PPC Analyst Knows Best: Picking Keyword Phrases

by Andreea Cojocariu on August 15, 2011



In my post last week on PPC and budgets, I mentioned that keywords impact your budget in a big way

because you may have to bid higher on some keyword then others.  So let’s go over the importance of keywords and common suggestions PPC analysts may give you for your campaigns.

The biggest challenge in picking the most advantageous keyword for a PPC campaign is finding the balance between a keyword’s competition level and relevance to your product or service. Generally, one or two word phrases (short tail) have higher competition than keywords with three or more words (long tail).  Your PPC analyst will pick long tail keyword phrases because they have less competition.

So why is the competition so fierce for a something as simple as a word? Well, since keywords are literally words that Internet users use to find products or services online, there others out there in your industry vying for the same traffic. One word phrases are easy to think of, so many others may optimize their PPC campaigns for that word.  It’s also very broad and can bring in all sorts of traffic if you’re willing to pay the price.

A PPC analyst will advise that you should be very specific when picking keyword phrases. This same advice is also applicable in SEO.  Common strategies include:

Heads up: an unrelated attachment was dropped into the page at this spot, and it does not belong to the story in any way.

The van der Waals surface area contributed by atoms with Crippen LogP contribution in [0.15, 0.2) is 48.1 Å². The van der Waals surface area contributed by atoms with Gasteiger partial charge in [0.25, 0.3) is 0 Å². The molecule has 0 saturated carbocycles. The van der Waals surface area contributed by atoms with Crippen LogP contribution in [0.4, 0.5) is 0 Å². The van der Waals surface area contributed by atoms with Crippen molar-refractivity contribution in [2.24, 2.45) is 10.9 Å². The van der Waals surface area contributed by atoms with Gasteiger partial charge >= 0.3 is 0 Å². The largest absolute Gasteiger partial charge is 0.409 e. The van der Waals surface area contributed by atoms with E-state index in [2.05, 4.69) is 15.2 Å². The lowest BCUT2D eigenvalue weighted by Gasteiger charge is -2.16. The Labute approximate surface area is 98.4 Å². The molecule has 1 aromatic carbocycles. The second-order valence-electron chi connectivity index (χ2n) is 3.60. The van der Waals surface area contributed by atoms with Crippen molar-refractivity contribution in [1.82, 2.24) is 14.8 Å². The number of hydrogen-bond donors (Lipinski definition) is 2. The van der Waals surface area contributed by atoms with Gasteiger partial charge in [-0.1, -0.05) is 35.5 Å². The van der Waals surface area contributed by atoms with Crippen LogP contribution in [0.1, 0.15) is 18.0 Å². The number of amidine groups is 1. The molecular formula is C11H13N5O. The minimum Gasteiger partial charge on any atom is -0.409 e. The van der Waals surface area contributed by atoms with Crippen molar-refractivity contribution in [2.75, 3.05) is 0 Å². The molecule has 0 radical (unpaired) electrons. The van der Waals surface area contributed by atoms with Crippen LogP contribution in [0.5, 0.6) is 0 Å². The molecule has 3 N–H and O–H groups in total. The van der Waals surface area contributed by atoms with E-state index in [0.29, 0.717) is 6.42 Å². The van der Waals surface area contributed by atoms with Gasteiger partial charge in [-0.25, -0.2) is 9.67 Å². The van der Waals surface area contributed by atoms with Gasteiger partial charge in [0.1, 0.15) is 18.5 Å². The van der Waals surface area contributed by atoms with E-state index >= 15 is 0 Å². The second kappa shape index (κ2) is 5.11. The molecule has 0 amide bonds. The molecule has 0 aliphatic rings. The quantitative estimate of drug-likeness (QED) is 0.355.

• Thinking about what need your product or service meets and start a list from there
  • Using brand names
  • Using phrases that include location to geo-target your ad
  • Using sales promotions and discounts combined with a product or service name

Once a general list is compiled, your PPC analyst will conduct detailed keyword research and provide you with their top recommendations. They consider your budget foremost and pick only keyword phrases that will get you the best conversions based on your products and services.  The key is conversions.

The biggest drawback companies face is being stuck in a mindset that one keyword is best even when data proves otherwise. To this, I say experiment. Try the keyword your analyst recommends for a little while. If it’s unsuccessful, then compromise and go with your original choice.  The analyst wants to make you happy, but at the same time, they want to see you succeed as well.

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